Posted in Craft of writing, journal writing, Memoir writing, Travel, Travel Writing, Workshops, Writing exercises, Writing Workshops

Flow Writing followed by 3-step Revision

Flow Writing 

In a recent Travel Touchstones: Transformative Travel through Creative JouMe w. handout (2)rnal Writing workshop with lively participants, I explained that I developed the writing exercises as a result of not having the right kind of material from my journals when drafting my coming-of-age travel memoir, At Home in the World: Travel Stories of Growing Up and Growing Away.

I offered a flow writing activity. 1) Describe a memory from a notable trip. 2) Before writiJulie writingng, prime the pump (brain) with six words that convey feelings about the memory. 3) Then write fast and wild and free without stopping, editing, or rethinking. I allowed them about eight minutes and called time.

I’ll share my timed, flow writing as an example that I wrote during the last three minutes of their writing. Here I  write about the new yoga studio I visited on Isla Mujeres this year.

Feelings: calm, quiet, dark, serene, zen, meditative

Flow Writing Example (think-rough draft)

The new indoor yoga studio is rather zen-like. It’s quiet and serene, like a church. Reverence for the body, the movement, the breath. The others are there for the same. We love Meg. Like a goddess, she floats through the room and offers instruction, like a midwife — birthing her first one-thousandth baby or asana. The space is sparse, empty, ready, waiting for the baby. Nothing to impede our progress. The music relaxes us, Meg’s voice focuses us, and we move to the joy of the breath.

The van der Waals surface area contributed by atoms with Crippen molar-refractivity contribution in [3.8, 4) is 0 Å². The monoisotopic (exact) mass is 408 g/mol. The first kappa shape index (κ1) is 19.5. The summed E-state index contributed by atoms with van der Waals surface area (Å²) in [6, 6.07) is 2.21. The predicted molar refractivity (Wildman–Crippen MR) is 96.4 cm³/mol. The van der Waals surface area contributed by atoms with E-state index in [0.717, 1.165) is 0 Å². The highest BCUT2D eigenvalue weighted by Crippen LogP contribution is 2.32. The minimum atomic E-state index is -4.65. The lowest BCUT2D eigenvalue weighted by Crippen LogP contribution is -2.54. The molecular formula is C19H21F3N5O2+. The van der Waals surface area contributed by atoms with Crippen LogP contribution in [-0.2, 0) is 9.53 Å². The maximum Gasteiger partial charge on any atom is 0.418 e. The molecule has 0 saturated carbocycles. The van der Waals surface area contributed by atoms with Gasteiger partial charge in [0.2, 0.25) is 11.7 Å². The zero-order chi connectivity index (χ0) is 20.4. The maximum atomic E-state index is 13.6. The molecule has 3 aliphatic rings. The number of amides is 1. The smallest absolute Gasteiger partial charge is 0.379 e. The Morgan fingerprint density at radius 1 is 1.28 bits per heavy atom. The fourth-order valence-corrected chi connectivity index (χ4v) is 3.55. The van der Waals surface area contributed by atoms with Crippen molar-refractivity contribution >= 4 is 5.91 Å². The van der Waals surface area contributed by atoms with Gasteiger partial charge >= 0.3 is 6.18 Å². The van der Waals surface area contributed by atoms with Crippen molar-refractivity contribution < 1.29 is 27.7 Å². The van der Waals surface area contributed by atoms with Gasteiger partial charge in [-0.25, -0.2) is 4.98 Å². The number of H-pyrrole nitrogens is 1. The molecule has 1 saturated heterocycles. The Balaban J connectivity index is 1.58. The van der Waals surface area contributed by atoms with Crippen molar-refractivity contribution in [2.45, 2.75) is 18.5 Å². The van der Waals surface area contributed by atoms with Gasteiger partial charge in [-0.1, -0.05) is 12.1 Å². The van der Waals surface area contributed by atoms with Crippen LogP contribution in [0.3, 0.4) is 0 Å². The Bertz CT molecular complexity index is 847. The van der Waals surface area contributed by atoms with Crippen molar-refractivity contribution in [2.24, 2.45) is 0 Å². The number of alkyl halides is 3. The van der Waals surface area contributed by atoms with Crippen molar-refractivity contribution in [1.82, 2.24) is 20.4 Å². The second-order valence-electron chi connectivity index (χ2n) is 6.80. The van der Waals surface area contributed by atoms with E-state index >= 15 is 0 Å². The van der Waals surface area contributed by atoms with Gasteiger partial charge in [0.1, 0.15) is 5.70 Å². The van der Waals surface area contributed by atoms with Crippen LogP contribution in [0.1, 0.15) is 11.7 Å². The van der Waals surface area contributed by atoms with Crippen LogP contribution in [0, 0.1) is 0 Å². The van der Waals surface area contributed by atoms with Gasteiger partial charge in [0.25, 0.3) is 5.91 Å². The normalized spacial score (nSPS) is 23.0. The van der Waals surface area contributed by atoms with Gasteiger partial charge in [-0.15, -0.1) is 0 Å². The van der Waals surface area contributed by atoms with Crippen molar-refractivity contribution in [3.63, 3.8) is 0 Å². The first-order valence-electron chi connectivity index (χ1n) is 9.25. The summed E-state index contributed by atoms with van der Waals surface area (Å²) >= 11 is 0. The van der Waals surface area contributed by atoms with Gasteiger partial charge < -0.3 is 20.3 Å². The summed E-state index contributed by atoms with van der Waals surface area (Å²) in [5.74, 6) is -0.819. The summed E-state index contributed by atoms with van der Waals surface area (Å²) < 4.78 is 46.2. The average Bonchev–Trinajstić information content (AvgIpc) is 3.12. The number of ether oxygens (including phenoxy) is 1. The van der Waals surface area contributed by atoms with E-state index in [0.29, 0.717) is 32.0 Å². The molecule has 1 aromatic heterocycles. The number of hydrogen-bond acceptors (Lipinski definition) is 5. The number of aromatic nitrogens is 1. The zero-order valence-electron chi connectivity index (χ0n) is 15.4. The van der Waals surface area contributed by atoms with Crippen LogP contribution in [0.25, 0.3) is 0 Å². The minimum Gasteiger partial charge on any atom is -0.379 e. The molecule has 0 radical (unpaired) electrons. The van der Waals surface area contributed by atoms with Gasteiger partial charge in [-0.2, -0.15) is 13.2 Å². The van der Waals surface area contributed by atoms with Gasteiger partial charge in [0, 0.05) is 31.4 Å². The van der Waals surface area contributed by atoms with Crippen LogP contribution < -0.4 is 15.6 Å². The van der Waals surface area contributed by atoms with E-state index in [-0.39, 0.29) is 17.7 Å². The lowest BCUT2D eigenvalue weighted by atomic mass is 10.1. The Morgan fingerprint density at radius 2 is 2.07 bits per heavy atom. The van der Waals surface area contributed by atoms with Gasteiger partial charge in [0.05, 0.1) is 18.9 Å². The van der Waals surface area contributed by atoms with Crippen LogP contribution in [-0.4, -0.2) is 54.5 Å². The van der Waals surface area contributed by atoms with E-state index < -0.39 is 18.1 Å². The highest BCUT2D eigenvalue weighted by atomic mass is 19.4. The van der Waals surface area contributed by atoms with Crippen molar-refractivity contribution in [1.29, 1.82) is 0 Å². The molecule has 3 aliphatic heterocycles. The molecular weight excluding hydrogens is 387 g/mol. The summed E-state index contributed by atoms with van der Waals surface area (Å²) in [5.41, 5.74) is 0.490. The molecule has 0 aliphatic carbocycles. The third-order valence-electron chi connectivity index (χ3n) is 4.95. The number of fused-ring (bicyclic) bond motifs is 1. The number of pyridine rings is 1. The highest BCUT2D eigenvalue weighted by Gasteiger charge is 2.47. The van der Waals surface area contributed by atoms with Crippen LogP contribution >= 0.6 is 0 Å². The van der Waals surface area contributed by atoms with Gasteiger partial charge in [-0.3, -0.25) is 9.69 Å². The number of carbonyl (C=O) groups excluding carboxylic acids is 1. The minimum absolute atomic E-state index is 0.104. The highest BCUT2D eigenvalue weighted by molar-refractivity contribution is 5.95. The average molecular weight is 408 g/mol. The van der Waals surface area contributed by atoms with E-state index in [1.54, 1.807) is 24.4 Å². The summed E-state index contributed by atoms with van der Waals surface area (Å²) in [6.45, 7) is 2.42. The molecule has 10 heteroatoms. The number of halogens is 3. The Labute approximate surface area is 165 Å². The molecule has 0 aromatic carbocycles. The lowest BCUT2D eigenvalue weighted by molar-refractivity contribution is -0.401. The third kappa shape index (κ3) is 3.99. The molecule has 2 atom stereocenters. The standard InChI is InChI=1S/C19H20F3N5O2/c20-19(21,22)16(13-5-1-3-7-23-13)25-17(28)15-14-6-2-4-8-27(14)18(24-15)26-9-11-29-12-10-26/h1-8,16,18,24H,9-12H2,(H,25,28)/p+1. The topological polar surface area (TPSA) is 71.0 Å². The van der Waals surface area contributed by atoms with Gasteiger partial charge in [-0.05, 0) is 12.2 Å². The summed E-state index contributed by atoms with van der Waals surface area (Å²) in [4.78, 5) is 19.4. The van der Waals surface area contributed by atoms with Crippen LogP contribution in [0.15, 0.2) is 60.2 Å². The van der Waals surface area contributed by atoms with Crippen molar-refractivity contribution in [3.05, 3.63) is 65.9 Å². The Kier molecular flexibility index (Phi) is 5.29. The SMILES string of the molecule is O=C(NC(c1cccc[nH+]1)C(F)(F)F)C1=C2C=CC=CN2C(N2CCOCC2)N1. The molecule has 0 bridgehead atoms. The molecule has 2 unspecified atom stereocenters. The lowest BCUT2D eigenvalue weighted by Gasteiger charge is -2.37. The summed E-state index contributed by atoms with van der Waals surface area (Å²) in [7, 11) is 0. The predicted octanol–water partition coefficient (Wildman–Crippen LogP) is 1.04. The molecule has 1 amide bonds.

Next I suggested a three-step revision process to illustrate thaMarlene and Julie writingt our first draft is never what we want it to be.

Revision Steps 

Look for any noun that is general and make it more specific. If you have written the word “car,” now replace it with a make or model, Lexus or F-150.

Strike every verb that is not an action verb (was, had been, would have been), and rewrite it so you use an active, powerful, explicit verb. (My example will show what I mean below.)

Then add at least one simile or metaphor to give the reader a deeper understanding of what you are describing.

Revision Example

 The interior room at the Red Buddha Yoga Studio stands rather zen-like. The space feels quiet and serene, much like a chapel. Reverence for the body, the yoga poses, the breath. The other yogis arrived this morning for the same experience I expected. We adore Meg and her unique skill of guiding us through yoga poses. Meg, the goddess, golden and lithe, floats through the room and offers instruction, like a midwife, birthing her one-thousanth asana. The chamber sits with a bare floor wall-to-wall, empty, ready, waiting for the baby. With nothing to impede our progress, the music relaxes us, Meg’s voice focuses us, and we move to the breath that entrains us.